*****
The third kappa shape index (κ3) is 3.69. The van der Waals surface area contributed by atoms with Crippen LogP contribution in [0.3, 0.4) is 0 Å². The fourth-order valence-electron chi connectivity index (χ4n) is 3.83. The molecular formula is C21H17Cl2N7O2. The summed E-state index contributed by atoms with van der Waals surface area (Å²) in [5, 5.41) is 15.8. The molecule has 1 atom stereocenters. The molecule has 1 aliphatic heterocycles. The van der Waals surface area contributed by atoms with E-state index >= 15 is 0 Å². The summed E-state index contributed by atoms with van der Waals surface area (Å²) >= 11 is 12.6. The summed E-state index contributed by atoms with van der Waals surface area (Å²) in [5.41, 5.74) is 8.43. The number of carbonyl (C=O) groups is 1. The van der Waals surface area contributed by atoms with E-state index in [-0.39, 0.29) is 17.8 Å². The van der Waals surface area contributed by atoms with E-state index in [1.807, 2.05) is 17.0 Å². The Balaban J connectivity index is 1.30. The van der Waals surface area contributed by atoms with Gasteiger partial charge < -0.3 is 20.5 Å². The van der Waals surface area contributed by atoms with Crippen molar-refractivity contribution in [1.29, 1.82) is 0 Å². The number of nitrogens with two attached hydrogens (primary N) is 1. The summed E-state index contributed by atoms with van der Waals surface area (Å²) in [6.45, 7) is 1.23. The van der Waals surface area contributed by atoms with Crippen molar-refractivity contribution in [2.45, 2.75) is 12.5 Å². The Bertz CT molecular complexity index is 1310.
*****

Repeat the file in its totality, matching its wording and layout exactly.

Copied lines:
The third kappa shape index (κ3) is 3.69. The van der Waals surface area contributed by atoms with Crippen LogP contribution in [0.3, 0.4) is 0 Å². The fourth-order valence-electron chi connectivity index (χ4n) is 3.83. The molecular formula is C21H17Cl2N7O2. The summed E-state index contributed by atoms with van der Waals surface area (Å²) in [5, 5.41) is 15.8. The molecule has 1 atom stereocenters. The molecule has 1 aliphatic heterocycles. The van der Waals surface area contributed by atoms with E-state index >= 15 is 0 Å². The summed E-state index contributed by atoms with van der Waals surface area (Å²) >= 11 is 12.6. The summed E-state index contributed by atoms with van der Waals surface area (Å²) in [5.41, 5.74) is 8.43. The number of carbonyl (C=O) groups is 1. The van der Waals surface area contributed by atoms with E-state index in [-0.39, 0.29) is 17.8 Å². The van der Waals surface area contributed by atoms with E-state index in [1.807, 2.05) is 17.0 Å². The Balaban J connectivity index is 1.30. The van der Waals surface area contributed by atoms with Gasteiger partial charge < -0.3 is 20.5 Å². The van der Waals surface area contributed by atoms with Crippen molar-refractivity contribution in [1.29, 1.82) is 0 Å². The number of nitrogens with two attached hydrogens (primary N) is 1. The summed E-state index contributed by atoms with van der Waals surface area (Å²) in [6.45, 7) is 1.23. The van der Waals surface area contributed by atoms with Crippen molar-refractivity contribution in [2.45, 2.75) is 12.5 Å². The Bertz CT molecular complexity index is 1310.